by Frank P. Spada Jr., Esq.
Final regulations for implementing the Genetic Information Nondiscrimination Act (GINA) took effect on Jan. 10, prohibiting employers from gathering genetic information when seeking to certify an employee’s own serious health condition for leave under the.
GINA regulations apply to public and private employers with 15 or more workers. That means employers subject to the FMLA—those with 50 or more workers within 75 miles—are subject to GINA regulations.
Certification under the FMLA
Under the FMLA (and similar state laws) employers routinely ask an employee’s health care provider to complete a certification form justifyingrequests. That could create a GINA compliance problem, because the certification might reveal genetic information about the employee.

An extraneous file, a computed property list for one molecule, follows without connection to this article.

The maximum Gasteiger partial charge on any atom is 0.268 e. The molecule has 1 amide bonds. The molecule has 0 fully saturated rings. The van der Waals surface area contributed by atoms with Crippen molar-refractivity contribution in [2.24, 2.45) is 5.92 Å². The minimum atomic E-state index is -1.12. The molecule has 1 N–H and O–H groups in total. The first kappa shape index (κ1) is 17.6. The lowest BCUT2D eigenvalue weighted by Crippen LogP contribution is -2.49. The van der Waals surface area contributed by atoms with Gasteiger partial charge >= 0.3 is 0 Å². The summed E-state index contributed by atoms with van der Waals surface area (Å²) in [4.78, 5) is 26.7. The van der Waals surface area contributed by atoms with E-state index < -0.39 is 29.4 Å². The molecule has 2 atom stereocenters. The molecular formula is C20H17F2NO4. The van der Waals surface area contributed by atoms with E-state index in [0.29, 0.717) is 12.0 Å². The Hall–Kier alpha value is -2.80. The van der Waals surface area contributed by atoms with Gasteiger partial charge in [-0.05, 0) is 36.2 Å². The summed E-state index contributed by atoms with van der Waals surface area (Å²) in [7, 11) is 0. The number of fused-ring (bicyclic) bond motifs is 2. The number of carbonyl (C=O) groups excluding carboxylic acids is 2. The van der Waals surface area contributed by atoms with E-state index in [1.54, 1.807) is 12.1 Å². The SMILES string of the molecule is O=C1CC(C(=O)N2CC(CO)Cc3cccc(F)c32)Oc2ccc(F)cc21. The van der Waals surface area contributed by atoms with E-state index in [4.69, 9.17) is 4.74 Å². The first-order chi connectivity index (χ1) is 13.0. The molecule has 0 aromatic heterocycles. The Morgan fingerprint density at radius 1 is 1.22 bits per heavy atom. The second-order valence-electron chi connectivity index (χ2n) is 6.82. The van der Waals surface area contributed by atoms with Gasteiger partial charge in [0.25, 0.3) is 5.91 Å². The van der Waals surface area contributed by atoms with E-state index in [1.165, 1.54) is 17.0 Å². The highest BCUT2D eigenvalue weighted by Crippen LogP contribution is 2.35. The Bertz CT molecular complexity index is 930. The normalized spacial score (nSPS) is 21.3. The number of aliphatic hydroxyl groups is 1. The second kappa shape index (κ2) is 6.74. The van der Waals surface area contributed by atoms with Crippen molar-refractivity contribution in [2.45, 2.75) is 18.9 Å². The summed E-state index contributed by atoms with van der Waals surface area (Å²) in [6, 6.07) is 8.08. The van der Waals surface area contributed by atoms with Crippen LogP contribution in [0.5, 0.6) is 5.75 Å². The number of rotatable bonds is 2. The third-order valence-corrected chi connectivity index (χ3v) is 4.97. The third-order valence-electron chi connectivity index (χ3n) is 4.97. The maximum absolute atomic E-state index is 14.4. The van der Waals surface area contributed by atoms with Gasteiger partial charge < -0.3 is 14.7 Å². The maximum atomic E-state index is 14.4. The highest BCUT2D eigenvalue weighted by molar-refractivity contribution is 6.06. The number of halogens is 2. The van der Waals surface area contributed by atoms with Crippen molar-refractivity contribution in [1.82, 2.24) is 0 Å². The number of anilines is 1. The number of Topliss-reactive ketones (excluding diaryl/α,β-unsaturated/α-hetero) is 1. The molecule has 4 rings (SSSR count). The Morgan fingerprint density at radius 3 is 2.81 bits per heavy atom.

However, the EEOC has created a “safe harbor” for employers if they tell health care providers not to divulge protected genetic inf...(register to read more)
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